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Can Bobcats Breed With Domestic Cats? Facts & Exotic Looking Breeds

Jessica Kim

By Jessica Kim

bobcat in the forest

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Dr. Paola Cuevas

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The Bobcat, also known as the Red Lynx, is a wild cat that’s native to North America. Bobcats are small to medium-sized and have beautiful spotted coats and tufts of hair on their ears. Their size and exotic appearance may make them look like desirable pets. However, they’re not domesticated animals and aren’t ideal pets for most people.

Some people may think that crossbreeding a Bobcat with a domestic cat can be a great way of producing a cat that has the unique appearance of a Bobcat while having a domesticated temperament. However, as of today, there’s no concrete scientific evidence that Bobcats can breed with house cats.

While we don’t have records of domestic cat breeds with Bobcats in their DNA, there are several cat breeds that have an exotic appearance, and they make great house pets.

The 8 Domestic Cat Breeds With an Exotic Appearance

1. American Bobtail

red american bobtail cat
Image credit: Ievgeniia Miroshnichenko, Shutterstock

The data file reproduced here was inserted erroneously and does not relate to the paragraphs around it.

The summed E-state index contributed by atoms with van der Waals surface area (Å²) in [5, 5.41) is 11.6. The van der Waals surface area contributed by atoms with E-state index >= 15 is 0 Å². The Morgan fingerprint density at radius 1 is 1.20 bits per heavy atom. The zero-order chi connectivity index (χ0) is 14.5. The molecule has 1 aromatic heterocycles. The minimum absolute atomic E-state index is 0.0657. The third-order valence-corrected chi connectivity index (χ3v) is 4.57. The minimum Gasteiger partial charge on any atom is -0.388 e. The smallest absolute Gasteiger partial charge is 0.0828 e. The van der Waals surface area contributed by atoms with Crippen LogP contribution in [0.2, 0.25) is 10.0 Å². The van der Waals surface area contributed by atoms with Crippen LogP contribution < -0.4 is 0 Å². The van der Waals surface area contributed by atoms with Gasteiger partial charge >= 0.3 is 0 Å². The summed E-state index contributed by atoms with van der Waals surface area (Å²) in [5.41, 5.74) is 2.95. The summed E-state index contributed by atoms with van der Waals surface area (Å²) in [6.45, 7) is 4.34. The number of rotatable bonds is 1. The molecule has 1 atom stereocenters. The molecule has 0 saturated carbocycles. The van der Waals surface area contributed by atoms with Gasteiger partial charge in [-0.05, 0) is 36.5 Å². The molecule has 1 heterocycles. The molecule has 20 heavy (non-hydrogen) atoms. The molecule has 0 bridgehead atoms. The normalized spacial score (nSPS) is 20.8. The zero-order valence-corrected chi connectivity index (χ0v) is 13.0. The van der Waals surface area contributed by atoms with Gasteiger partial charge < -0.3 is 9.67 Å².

Height 9-10 inches
Weight 7-16 pounds
Life Expectancy 13-15 years
Temperament Affectionate, friendly, playful

The American Bobtail is like a small version of the Bobcat. They both have wild tails, and some American Bobtails with tabby coats can look especially wild or exotic.

This cat breed is known for its easy-going temperament. They’re usually very social and can warm up to strangers fairly quickly. They love being around people, so they shouldn’t be left home alone for long hours.

2. Bengal

Image Credit: Pixabay
Height 14- 16  inches
Weight 8-15 pounds
Life Expectancy 10-15 years
Temperament Energetic, high prey drive, loyal

The Bengal is a descendant of Asian Leopard Cats and domestic cats. It’s the only cat to have rosette markings on its coat.

These cats can be extremely shy at first, but they’ll eventually warm up to their humans and become very loyal and loving family members. They also become very vocal and will love having “conversations” with their humans.

3. Bombay

bombay black cat portrait
Image Credit:
Viktor Sergeevich, Shutterstock
Height 9-13 inches
Weight 8-15 pounds
Life Expectancy 9-15 years
Temperament Intelligent, playful, social

While the Bombay doesn’t look like a Bobcat, it still has the appearance of a small wild cat. Bombays have been specifically bred to look like the Indian Black Panther but don’t have any traces of wild cats in their DNA. They were developed by crossbreeding Burmeses and Black American Shorthairs.